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Larp Test - Utilizing Video Head Impulse Test (vHIT)

Vestibular Diagnosis and Treatment

Utilizing Video Head Impulse test (vHIT)

Purpose of test: 
To assess the patient’s vestibulo-ocular reflex (VOR) for the Left Anterior and Right Posterior (RALP) semicircular canals. The test allows you to view head and eye movement tracings simultaneously in real time. VOR instantaneous gain and velocity regression are calculated for both Left Anterior and Right Posterior canals during this test.

Two calibrations will be completed prior to beginning the test. Standard calibration is completed to calibrate the patient’s eye relative to the laser targets. Place the patient 1.5 meters from the wall on which the laser targets will be projected. Once standard calibration is started, the patient will see 5 red laser dots appear. Instruct the patient to keep his/her head still while moving their eyes between the dots as instructed. Head calibration is completed to calibrate the Inertial Measurement Unit (IMU). With the patient’s eyes fixated on a single target, instruct him/her to gently move the head side to side approximately 5° from center in either direction for 5 seconds. Next, have the patient move the head up and down, following the same procedure.


Beginning the Test:
To begin a LARP test, select LARP from the session menu, click prepare, then start. The impulses will be performed while standing behind the patient with your hands placed on top of the patient’s head. You will be testing in the plane of Left Anterior/Right Posterior canals, as shown below.

Patient Instructions:
“I will be moving your head up and down in an angular pattern. Keep your eyes focused on the target on the wall the entire time. Please do not try to resist the head movements, as this will negatively impact the test results. Simply keep your neck loose to allow me to make the small movements.”

Impulse Guides:
A guide is present on the test screen to help you generate LARP impulses of appropriate acceleration and velocity. A green check mark, along with an audible ding, indicates that the impulse was successfully completed and met the criteria to be included in the final report. A red “x” along with audible dong indicates that the impulse did not meet the criteria and will not be allowed into the final report. The counter next to test name allows you to view how many accepted impulses have been collected.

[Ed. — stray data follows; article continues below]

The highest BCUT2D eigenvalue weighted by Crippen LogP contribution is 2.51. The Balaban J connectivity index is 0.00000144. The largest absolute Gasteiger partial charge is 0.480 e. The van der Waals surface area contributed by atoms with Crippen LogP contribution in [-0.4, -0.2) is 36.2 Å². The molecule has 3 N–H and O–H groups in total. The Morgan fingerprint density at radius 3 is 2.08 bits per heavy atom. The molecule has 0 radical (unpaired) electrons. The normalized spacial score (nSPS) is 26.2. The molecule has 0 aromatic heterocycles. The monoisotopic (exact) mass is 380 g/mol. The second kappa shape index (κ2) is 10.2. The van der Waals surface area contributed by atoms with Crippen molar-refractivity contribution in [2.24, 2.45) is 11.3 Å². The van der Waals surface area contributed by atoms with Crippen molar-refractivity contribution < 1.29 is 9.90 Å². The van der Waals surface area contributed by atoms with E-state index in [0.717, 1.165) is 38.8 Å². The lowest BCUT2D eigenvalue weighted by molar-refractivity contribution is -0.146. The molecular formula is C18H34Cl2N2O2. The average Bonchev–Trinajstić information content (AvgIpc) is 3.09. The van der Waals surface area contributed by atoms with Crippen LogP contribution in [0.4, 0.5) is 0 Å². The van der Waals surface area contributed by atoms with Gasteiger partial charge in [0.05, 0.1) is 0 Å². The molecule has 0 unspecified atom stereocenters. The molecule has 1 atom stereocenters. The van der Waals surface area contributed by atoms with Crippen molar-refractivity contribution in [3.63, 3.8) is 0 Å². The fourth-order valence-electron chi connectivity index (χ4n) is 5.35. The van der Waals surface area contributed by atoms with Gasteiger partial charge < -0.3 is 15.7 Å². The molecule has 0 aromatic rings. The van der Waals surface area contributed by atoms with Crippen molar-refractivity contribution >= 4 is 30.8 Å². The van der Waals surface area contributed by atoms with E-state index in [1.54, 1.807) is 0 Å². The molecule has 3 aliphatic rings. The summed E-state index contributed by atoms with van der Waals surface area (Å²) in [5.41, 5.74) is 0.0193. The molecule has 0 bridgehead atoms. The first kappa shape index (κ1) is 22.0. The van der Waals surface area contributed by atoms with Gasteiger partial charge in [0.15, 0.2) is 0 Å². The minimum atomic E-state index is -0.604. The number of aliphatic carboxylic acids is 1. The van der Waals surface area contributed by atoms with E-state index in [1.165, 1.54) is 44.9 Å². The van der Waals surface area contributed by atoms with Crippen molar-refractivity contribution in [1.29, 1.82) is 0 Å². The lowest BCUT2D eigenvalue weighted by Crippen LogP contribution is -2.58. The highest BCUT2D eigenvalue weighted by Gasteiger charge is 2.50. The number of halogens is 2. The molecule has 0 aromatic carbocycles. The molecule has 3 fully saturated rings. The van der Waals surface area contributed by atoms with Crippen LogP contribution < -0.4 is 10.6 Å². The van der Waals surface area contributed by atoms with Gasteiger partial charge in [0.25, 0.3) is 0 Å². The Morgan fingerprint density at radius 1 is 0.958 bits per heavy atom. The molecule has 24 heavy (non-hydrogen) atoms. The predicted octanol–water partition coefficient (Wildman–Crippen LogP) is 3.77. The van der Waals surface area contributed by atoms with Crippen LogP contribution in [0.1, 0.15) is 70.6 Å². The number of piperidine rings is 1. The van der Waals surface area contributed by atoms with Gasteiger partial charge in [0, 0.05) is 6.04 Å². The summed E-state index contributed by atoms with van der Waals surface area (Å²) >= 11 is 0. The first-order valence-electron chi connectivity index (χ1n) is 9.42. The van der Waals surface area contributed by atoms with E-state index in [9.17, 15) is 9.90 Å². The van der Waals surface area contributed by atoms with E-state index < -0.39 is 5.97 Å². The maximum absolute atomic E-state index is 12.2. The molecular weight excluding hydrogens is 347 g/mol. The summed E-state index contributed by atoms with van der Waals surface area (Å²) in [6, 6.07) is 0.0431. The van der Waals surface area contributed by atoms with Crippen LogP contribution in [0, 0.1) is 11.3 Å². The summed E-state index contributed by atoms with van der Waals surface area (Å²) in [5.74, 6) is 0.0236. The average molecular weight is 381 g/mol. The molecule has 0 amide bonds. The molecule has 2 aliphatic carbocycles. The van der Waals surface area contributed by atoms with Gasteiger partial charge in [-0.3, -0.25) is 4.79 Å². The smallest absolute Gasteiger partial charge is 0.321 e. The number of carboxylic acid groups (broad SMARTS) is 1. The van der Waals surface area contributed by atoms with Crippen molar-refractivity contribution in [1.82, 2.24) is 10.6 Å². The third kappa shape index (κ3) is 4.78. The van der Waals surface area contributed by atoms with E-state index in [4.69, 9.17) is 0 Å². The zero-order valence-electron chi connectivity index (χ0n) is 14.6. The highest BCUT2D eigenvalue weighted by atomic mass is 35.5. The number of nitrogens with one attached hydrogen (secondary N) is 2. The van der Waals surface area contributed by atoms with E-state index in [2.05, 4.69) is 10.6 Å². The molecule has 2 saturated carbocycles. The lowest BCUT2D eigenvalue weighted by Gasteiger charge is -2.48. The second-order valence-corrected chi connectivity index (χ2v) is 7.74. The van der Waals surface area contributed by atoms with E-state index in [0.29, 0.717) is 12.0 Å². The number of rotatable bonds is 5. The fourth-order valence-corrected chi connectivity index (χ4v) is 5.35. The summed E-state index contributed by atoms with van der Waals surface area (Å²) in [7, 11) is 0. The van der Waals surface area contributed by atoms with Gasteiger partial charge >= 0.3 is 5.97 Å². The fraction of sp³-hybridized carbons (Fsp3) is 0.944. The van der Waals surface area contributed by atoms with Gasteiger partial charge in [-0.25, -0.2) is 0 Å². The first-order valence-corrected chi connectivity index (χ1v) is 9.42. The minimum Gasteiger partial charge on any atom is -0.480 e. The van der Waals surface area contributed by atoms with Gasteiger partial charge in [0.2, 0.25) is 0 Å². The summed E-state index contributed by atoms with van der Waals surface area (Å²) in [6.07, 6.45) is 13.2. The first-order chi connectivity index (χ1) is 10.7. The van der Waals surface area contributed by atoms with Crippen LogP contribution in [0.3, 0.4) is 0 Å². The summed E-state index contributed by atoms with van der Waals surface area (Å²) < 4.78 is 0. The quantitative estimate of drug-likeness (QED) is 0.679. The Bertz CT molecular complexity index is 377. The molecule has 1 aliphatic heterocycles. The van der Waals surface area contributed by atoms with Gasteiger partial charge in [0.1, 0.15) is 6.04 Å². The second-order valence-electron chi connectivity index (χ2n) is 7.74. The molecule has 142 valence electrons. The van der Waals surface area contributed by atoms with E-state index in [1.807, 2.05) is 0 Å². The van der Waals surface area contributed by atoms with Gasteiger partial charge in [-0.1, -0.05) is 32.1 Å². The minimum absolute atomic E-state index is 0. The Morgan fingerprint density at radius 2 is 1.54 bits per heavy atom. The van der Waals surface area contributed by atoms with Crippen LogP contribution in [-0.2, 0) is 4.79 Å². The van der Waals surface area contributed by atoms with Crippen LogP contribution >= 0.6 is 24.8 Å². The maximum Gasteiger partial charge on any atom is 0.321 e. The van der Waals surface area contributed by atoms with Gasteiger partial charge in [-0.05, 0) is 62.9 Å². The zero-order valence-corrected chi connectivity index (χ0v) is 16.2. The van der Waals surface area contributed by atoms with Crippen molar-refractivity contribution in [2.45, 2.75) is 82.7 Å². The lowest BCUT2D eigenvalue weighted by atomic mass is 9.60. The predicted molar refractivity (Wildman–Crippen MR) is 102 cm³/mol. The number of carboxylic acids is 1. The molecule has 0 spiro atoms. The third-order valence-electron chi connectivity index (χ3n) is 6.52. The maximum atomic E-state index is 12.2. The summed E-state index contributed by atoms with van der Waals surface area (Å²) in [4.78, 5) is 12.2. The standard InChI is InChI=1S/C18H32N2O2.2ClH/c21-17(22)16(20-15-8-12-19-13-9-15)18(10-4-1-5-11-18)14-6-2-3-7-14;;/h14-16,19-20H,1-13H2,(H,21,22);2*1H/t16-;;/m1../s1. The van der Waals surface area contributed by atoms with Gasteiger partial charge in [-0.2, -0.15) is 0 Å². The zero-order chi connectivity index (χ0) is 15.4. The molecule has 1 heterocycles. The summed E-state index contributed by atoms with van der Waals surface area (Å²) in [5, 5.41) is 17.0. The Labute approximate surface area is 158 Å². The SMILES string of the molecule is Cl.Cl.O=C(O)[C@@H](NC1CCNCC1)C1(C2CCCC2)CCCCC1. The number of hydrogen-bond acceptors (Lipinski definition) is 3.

In addition, a head detection guide and 3D head model allows you to see whether or not you are moving the patient’s head in the right plane for a LARP test.

LARP head detection guides

LARP head detection guides

What to Expect:
A patient with normal Left Anterior/Right Posterior SSC function will produce eye tracings relative to head tracings that are essentially 180° out of phase, resulting in VOR gain that is near 1.0 for each of the SCCs tested. Velocity regression should show little to no asymmetry between the two canals tested. There will be no catch-up saccades present in the tracing, as the patient was able to keep their eyes fixated on the target during the LARP impulses.

LARP test showing normal test result

Normal LARP Result

Abnormal Test Results:
An “abnormal” LARP result will show reduced gain in one or both of the canals tested. Because the patient was not able to keep his/her eyes fixated on the target during impulses, he/she must produce a “catch-up” saccade to bring the eyes back to the target. Below are examples of “abnormal” LARP tracings:

LARP test showing abnormal test resultLARP test showing Right Posterior SCC gain reduction with the presence of covert catch-up saccades in a patient with right-side vestibular neuritis.

LARP vHIT test can be used by the clinician to help determine the presence of Left Anterior/Right Posterior Semicircular Canal dysfunction. LARP vHIT testing should not be relied upon by itself, but rather should be used in conjunction with RALP and Lateral SSC tests, as well as other vestibular tests to diagnose the patient.

Note: This is intended only as a guide, official diagnosis should be deferred to the patient’s physician.

December 2016
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